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This eBook from the Gutenberg Project consists of approximately 46 pages of information about New Discoveries at Jamestown.

In the small houses at Jamestown the kitchen also served as the dining room.  During the early years, many settlers probably ate with wooden spoons out of wooden bowls and trenchers, and drank from mugs made of horn, wood, or leather.  As the colony became well established, these crude utensils and vessels were used less frequently and were gradually replaced with ones made of pottery, metalware, and glassware.  None of the perishable woodenware, horn, or leather items have been found at Jamestown, but a large assortment of more durable objects used at the table have been recovered.  Space permits only brief descriptions of the more common types unearthed.

KNIVES, FORKS, AND SPOONS

The table knives found at Jamestown vary in length from 6-3/8 to 8-1/4 inches.  Most of them have either bone or ivory handles, although 3 have embossed brass handles; and 1, found in a late 17th-century well, has an exquisite handle of banded agate.

The forks in the collection also have bone or ivory handles, the majority displaying 2 steel prongs, or tines.  The number of prongs, however, is no positive identification of any particular period, as many English forks of the mid-17th century had 3 prongs, and a few had 4 prongs.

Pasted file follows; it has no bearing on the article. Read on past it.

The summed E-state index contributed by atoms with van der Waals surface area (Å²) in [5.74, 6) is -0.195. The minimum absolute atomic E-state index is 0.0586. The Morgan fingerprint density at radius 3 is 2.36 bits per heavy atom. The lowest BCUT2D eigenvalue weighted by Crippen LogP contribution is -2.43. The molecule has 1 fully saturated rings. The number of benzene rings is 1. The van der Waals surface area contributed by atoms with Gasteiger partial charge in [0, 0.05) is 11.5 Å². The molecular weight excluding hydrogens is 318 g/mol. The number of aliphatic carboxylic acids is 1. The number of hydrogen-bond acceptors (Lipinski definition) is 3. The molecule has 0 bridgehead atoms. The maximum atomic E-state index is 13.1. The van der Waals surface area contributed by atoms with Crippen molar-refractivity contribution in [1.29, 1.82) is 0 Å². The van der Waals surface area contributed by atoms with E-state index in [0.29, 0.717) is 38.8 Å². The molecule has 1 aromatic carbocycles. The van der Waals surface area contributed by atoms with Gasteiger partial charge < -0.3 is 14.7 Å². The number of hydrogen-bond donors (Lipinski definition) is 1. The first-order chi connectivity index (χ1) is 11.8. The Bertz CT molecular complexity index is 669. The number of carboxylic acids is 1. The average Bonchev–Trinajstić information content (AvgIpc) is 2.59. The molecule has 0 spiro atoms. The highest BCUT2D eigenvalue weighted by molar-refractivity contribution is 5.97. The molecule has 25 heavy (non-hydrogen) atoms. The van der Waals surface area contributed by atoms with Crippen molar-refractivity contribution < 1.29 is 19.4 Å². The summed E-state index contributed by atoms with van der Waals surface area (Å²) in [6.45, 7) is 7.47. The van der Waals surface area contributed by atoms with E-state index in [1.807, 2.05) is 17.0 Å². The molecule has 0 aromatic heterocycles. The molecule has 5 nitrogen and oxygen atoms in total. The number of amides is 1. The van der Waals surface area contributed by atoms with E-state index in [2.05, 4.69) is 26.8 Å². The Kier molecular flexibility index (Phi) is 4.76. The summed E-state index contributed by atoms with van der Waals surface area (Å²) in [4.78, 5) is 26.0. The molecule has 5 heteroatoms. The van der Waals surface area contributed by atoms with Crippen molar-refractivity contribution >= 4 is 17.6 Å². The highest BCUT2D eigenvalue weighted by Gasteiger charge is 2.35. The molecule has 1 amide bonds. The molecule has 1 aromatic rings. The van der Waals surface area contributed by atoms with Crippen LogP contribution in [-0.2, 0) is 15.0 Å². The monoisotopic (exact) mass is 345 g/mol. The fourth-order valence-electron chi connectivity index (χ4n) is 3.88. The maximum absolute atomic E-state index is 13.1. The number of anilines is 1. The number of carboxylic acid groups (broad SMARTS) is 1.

Types of spoons excavated include seal-heads, slipped ends, “puritans,” and trifids.  The majority were made of either pewter or latten metal (a brasslike alloy), although 3 in the collection were made of silver.  The earliest spoons found have rounded bowls and 6-sided stems (handles), whereas those made after 1650 usually have oval bowls and flat, 4-sided handles.  One of the silver spoons, with rounded bowl and slipped end, bears the initials of its owner, “WC/E,” on the slipped end of the handle.  This spoon appears to have been made between 1600 and 1625, and is still in excellent condition.

The most important spoon in the Jamestown collection, and one of the most significant objects excavated, is an incomplete pewter spoon—­a variant of the trifid, or split-end, type common during the 1650-90 period.  Impressed on the handle (in the trefoil finial of the stem) is the mark of the maker, giving his name, the Virginia town where he worked, and the year he started business.  This is the sole surviving “touch” or mark of an American pewterer of the 17th century.  The complete legend, encircling a heart, reads:  “IOSEPH Copeland/1675/Chuckatuck.” (Chuckatuck is a small Virginia village in Nansemond County, about 30 miles southeast of Jamestown.) Joseph Copeland later moved to Jamestown where he was caretaker of the statehouse from 1688-91.  He may have made pewter in Virginia’s first capital.  His matchless spoon found in the old Jamestown soil is the oldest dated piece of American-made pewter in existence.

POTTERY AND PORCELAIN

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